ERIC Number: ED383147
Record Type: RIE
Publication Date: 1994
Building Inclusive Schools: Places Where All Children Can Learn. Occasional Paper Series: Volume IX, Number 2.
Rallis, Sharon F.; Anderson, Gretchen
This discussion of inclusive education notes current controversies and proposes that inclusion, as it is currently conceived, has too narrow a focus and should be extended to cover, not just students with disabilities, but all children because all children have unique needs. After an introductory section, the paper identifies such problems with implementing inclusion as distortion of models and inclusion's origins in the field of special education. Basic principles that underlie a culture of inclusion and a definition of learning are offered in a discussion of characteristics of a transforming school. Examples of truly inclusive school practices are offered, such as a changed relationship between student and teacher, alternative groupings of students, and cooperation between school and community. Finally, inclusion is seen as a hope for the future in its valuing of diversity. (DB)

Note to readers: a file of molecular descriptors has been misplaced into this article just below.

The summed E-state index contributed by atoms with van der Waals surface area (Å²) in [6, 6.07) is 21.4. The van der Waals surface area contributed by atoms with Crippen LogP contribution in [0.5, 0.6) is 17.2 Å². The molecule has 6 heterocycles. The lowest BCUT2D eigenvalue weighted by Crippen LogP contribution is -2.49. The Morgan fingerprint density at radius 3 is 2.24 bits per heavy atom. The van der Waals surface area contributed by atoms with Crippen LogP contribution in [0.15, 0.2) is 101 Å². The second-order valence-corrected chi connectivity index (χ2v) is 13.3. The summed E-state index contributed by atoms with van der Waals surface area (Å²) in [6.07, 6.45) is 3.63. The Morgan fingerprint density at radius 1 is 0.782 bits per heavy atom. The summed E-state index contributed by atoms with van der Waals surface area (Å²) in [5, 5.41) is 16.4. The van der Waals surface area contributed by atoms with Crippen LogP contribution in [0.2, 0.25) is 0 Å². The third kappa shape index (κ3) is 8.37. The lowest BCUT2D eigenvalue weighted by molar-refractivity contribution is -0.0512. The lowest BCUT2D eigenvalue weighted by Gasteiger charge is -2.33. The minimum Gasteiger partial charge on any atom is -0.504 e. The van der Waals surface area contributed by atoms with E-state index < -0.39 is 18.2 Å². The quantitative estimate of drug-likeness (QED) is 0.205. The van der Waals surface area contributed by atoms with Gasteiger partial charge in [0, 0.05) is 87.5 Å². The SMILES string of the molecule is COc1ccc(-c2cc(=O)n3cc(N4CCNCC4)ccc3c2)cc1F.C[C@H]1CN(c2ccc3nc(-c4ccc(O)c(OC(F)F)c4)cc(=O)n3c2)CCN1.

Descriptors: Change Strategies, Disabilities, Educational Philosophy, Educational Principles, Elementary Secondary Education, Inclusive Schools, Individual Differences, Mainstreaming, Special Needs Students, Student Needs
The Regional Laboratory for Educational Improvement of the Northeast and Islands, 300 Brickstone Square, Suite 950, Andover, MA 01810 ($4, $2.50 postage & handling; Order #9417).
Publication Type: Opinion Papers
Education Level: N/A
Sponsor: Office of Educational Research and Improvement (ED), Washington, DC.
Authoring Institution: Regional Laboratory for Educational Improvement of the Northeast & Islands, Andover, MA.
Note: Reprinted from "Inclusion: Buzzword or Hope for the Future?" 1994 monograph of the New York State Council of Educational Associations.